Last Modified: Monday, March 18, 2013 10:27 AM
As originally conceived, spring football was to be a chance for coaches and players alike to toil at their leisure, to let nature take over while molding a depth chart naturally without the deadline of a game this Saturday rushing things.
It worked for a while.
It worked until the Internet came along, later further complicated by Twitter and whatnot.
Now spring football isn’t much different than fall football — except there are noticeably no actual games that count — in that it can be all consuming to a fan base desperate for nuggets even if, in the long run, they don’t mean much.
The focus of this year’s LSU spring work, even as the Tigers mix and match to replace a defense gutted by NFL defections is, of course, on new offensive coordinator Cam Cameron.
While previewing the spring, head coach Les Miles went so far Wednesday as to declare that Cameron has already “done a great job” and “will have a great effect.”
There was a such a stir in the room — big news! — that Miles quickly cautioned that you “might not see the results tomorrow.”
“That might be a little early,” he warned.
He was fibbing again.
Lo and behold, if tomorrow didn’t come and, even though these workouts are held under Cold War-style, cloak-and-dagger secrecy, word quickly leaked out that the excited Tigers were running a brand-new offense.
Imagine what it might look like, as Miles had said, “in the back end of the spring” and (with what seemed to be a knowing wink) “see how we’re playing.”
The early buzz was that LSU may be joining the up-tempo crowd, buying into football as a chance to fast break to the end zone.
There were excited reports of Cameron sprinting to and fro at the very first workout, rushing everybody along, demanding quarterbacks to be quicker-quicker-quicker with the next play so they could go-go-go.
Perhaps in getting acquainted with his new team, Cameron noticed the snail’s space with which the Tigers managed to run six plays in the fourth quarter while hanging its defense out to dry in the Chick-fil-A meltdown.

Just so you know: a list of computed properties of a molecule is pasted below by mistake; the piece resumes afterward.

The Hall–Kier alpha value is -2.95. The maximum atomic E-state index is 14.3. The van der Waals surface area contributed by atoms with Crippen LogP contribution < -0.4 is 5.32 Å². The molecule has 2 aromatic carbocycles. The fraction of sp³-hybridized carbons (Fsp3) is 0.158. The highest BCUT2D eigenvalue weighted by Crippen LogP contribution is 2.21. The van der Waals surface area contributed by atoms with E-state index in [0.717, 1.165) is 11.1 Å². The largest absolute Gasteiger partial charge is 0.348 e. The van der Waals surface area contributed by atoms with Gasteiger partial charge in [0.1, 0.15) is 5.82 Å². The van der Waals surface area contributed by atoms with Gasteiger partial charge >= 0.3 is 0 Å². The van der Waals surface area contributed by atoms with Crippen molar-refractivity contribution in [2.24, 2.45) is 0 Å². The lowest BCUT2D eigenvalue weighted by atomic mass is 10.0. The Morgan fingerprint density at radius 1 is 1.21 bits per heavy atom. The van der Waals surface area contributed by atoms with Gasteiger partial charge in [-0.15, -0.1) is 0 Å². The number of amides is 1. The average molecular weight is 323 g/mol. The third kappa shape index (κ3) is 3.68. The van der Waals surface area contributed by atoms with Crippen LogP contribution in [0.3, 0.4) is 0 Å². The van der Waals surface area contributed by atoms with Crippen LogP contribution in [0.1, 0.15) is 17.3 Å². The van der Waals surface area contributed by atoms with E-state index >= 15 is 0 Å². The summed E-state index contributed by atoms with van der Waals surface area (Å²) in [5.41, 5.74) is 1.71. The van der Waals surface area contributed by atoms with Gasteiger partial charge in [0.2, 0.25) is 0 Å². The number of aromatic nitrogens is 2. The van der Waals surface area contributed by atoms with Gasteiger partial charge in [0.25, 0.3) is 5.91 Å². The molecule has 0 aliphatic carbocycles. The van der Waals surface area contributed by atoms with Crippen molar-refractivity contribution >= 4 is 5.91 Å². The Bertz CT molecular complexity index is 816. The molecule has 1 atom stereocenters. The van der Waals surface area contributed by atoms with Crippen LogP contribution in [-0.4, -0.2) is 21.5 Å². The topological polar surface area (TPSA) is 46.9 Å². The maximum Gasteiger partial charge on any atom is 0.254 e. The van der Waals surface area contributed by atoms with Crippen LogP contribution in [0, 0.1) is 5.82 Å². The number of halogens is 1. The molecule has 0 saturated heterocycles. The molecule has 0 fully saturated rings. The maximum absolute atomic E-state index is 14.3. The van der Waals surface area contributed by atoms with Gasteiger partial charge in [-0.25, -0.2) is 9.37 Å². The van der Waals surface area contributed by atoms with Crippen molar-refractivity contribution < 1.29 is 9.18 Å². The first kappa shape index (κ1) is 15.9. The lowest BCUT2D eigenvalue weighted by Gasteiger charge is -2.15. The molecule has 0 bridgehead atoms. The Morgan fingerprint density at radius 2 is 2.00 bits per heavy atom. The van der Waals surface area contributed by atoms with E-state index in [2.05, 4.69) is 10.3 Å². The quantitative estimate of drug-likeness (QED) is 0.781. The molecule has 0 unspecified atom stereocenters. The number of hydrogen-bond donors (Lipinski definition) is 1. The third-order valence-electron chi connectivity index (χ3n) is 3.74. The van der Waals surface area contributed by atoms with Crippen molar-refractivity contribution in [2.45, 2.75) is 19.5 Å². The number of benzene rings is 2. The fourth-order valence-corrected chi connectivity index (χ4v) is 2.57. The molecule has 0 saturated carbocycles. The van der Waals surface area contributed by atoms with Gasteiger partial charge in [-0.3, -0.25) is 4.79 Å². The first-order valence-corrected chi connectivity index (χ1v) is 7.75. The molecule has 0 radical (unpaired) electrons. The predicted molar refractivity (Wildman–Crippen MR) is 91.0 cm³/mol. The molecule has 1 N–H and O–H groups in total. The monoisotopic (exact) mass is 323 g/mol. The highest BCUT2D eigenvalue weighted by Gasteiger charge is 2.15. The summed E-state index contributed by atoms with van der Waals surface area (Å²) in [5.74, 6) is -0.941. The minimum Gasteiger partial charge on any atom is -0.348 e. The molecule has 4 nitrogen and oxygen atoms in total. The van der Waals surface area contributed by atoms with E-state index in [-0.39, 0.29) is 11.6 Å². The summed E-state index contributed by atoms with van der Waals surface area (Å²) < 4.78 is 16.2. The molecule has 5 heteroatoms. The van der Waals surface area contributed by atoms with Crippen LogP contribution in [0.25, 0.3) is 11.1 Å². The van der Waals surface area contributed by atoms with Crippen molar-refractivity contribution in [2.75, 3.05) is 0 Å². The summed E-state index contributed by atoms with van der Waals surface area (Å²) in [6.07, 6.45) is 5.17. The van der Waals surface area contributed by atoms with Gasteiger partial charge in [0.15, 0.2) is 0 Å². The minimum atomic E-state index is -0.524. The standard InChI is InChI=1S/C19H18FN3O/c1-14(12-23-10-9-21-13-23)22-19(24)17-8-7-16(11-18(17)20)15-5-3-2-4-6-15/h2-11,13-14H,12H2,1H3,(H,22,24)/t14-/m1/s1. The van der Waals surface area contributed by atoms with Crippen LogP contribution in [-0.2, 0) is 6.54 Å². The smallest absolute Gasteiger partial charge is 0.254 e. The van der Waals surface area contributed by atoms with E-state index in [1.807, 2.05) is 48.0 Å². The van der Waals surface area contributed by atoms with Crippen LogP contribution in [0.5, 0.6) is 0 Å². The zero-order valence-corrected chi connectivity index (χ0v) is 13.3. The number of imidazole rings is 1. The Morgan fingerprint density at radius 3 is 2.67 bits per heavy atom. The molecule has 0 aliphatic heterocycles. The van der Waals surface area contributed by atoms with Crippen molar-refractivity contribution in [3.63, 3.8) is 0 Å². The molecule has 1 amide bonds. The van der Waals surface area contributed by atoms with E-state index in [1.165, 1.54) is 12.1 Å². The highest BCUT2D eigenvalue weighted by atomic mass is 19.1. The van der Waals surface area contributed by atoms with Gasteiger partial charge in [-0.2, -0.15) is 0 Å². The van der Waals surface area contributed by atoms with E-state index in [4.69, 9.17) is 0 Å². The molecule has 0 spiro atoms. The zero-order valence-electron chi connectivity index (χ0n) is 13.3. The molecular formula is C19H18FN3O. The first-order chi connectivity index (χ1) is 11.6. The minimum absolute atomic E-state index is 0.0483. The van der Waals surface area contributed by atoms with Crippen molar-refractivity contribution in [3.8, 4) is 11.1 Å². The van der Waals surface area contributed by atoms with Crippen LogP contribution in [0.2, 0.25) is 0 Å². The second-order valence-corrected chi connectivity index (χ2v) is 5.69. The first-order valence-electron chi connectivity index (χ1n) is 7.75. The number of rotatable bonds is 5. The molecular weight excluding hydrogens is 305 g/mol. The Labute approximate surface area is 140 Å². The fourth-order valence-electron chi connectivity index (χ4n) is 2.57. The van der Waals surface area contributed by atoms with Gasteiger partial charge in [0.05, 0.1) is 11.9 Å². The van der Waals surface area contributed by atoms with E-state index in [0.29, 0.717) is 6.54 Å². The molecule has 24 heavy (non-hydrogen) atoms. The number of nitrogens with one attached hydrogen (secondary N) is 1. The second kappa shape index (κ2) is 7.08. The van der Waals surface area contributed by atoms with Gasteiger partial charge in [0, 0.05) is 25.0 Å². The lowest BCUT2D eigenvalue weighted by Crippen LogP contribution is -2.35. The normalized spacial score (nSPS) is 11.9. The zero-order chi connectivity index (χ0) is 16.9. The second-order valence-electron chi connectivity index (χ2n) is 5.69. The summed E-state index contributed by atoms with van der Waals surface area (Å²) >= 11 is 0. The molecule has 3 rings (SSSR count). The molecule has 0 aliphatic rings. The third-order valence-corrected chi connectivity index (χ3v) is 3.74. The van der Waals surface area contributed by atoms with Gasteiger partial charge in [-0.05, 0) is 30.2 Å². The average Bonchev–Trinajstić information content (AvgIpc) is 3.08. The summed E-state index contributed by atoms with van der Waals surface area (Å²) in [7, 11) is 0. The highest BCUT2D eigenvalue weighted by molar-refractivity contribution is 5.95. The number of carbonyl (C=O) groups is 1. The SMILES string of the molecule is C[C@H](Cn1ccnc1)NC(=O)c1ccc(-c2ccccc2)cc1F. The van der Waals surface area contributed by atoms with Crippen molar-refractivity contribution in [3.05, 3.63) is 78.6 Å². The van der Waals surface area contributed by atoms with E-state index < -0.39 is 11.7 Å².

At any rate, quarterback Zach Mettenberger let it slip afterward that it seems to be a bona fide “no-huddle” offense, officially joining the 21st century.
Could that dreaded “jumbo” package be gone forever?
If Miles was standing nearby with a butterfly net to prevent Cameron from implementing anything fun and exciting to the offense, it was not reported.
That’s a good thing, although Miles alleged interference with opening up the offense has never been proved beyond a reasonable doubt, and I do believe he really does want at least a balanced offense that can be trusted under a variety of circumstances.
Miles, in fact, by all accounts was leaving Cameron alone to work with getting more of the skill positions bigger roles. You will probably hear optimistic explanations that it is what happens when a head coach has a trusted friend as his coordinator, one who stood watch in Miles’ wedding party.
Maybe they figure there will be more for everybody to do with this newfangled hurry-up offense.
Even Wednesday, before Miles and Cameron had shared a practice field yet, the LSU head coach seemed to be preaching to the choir (fans) when he said of Cameron’s passing game that, “He has tight ends that he wants to see get the ball, and running backs (too).”
That would certainly be a novel offensive approach by recent LSU standards.
“Cam will take our better players and devise those things that give them the opportunity to have touches,” he said. “In the NFL (where Cameron was offensive coordinator of the Baltimore Ravens) that was the case.”
Miles has concentrated his hands-on work in sorting out the offensive line, his specialty.
Presumably they will be working on it all spring.
Scooter Hobbs covers LSU athletics. Email him at firstname.lastname@example.org